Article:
When a child begins to participate in organized sporting activities, injury can occur. Even so-called “non-contact sports” have a surprisingly high rate of oral and facial injuries. For example, more high school athletes, male and female, suffer mouth and facial injuries while playing basketball than any other sport. (That distinction used to belong to football, before football players were required to wear mouth guards.) Mouth guards protect not only the teeth, but also the soft tissues of the lips, cheeks, and tongue. A properly fitted mouth guard can even help decrease the risk of jaw fractures and concussions.

Different brands and types of mouth guards vary in terms of comfort, protection, and cost. Most sporting goods stores sell pre-formed guards and “boil-and-bite” guards for a very modest cost. Because the store-bought guards often are bulky, may not fit well, and interfere with the athlete’s speech, many parents tell us that they tend to get left in the locker room. You can also choose a customized mouth guard made by a dental professional, such as Dr. Cottam. While these generally cost a bit more than the in-store ones, they are more comfortable and much more effective at preventing injuries.

Your child should wear a properly fitted mouth guard whenever he or she is participating in an activity with a risk of falls or head contact. Such activities include (but are certainly not limited to) football, baseball, basketball, soccer, hockey, skateboarding, gymnastics, cheerleading, volleyball and wrestling.

Dr. Cottam can even customize your child’s guard with decals, team name, colors, sparkles, a break-away strap, and more!

Sports Drinks: Beware!

Sometime in the recent past, it became almost accepted in our culture that children need sports drinks to properly hydrate after physical exercise. Soon after that, children started drinking sports drinks just because they were thirsty at any time of day.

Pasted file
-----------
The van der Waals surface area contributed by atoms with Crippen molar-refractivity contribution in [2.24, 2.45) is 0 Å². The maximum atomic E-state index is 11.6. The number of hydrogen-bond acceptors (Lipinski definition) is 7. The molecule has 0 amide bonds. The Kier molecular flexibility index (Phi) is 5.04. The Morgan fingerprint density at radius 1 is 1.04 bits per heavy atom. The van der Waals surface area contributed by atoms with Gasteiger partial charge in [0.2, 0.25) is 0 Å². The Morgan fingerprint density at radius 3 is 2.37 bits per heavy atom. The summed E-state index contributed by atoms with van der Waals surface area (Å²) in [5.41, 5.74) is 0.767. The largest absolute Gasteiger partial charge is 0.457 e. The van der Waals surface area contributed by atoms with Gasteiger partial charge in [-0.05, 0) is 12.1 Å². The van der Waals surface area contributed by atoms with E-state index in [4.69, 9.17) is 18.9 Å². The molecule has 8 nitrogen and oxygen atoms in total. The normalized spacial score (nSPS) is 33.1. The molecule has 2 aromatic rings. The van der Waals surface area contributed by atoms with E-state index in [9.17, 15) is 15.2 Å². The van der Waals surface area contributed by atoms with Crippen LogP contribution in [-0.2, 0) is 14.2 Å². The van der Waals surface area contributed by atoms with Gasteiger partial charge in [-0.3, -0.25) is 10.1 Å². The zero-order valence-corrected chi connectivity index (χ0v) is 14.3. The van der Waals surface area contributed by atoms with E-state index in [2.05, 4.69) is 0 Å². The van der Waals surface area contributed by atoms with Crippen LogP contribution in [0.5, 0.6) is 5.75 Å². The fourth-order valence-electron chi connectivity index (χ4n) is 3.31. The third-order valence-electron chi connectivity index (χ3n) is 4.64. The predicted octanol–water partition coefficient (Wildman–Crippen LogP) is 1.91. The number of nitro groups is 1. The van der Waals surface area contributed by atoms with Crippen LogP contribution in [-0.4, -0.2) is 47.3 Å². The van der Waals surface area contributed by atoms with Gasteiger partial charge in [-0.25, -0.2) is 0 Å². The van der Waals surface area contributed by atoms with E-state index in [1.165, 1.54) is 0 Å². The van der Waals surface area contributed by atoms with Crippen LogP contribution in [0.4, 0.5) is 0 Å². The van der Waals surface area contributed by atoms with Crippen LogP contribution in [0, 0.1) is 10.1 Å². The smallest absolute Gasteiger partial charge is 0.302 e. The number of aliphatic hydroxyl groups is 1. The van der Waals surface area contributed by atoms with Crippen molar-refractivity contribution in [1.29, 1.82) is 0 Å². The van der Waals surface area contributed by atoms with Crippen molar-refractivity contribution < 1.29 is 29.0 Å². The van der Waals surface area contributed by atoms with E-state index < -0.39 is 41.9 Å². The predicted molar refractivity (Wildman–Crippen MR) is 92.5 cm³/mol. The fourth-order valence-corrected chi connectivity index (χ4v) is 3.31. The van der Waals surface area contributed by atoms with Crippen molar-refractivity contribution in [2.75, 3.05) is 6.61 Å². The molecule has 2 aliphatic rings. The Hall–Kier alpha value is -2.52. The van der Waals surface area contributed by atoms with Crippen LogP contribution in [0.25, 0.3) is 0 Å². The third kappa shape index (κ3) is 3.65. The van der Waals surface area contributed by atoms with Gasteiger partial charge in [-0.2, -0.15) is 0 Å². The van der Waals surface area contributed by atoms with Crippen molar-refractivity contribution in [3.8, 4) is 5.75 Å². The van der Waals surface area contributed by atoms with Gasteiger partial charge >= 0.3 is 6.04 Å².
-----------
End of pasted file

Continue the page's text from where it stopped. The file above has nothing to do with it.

While elite athletes may benefit from the electrolyte balancing in sports drinks (indeed, that’s what they were originally developed for), children and teens, even those participating in sports, need water for proper body function. Sports drinks provide way too much sugar and acid.

To minimize dental problems, children and teens should drink water before, during, and after sporting activities.

If sports drinks are consumed:

  • Reduce the number of drinks.
  • Do not swish the drink. Just swallow it.
  • Rinse with water after drinking a sports drink.
  • Use water for cleaning mouthguards. Never rinse a mouth guard in a sports drink.



One of the most frequent questions in our office is, “Why does my child grind her teeth at night? It’s so loud!” Nobody really knows what causes tooth grinding, or “bruxism”. There are many theories about why children grind their teeth. One is that primary teeth are relatively flat, making it easier for growing jaw muscles to move from side to side. Another idea is that recent stressors in the child’s life, like a new school year or a family move, may lead to more tooth grinding. A third idea is that grinding is a way for the child’s body to equalize pressures in the inner ear (similar to how many people chew a piece of gum during take-off and landing in an airplane).

Whatever the cause, the good news is that treatment is only rarely necessary. Bruxism does not often cause excessive damage to primary teeth, and children tend to outgrow it before permanent teeth or jaw muscles are damaged. Bruxism generally declines starting at about age 6, and is completely outgrown between 9 and 12.

Thumb sucking

Sucking is a natural reflex, and many infants and young children suck on pacifiers, fingers, thumbs, or other objects. Sucking may provide comfort, help a child feel secure, or relieve stress; it is also relaxing and may help a child get to sleep.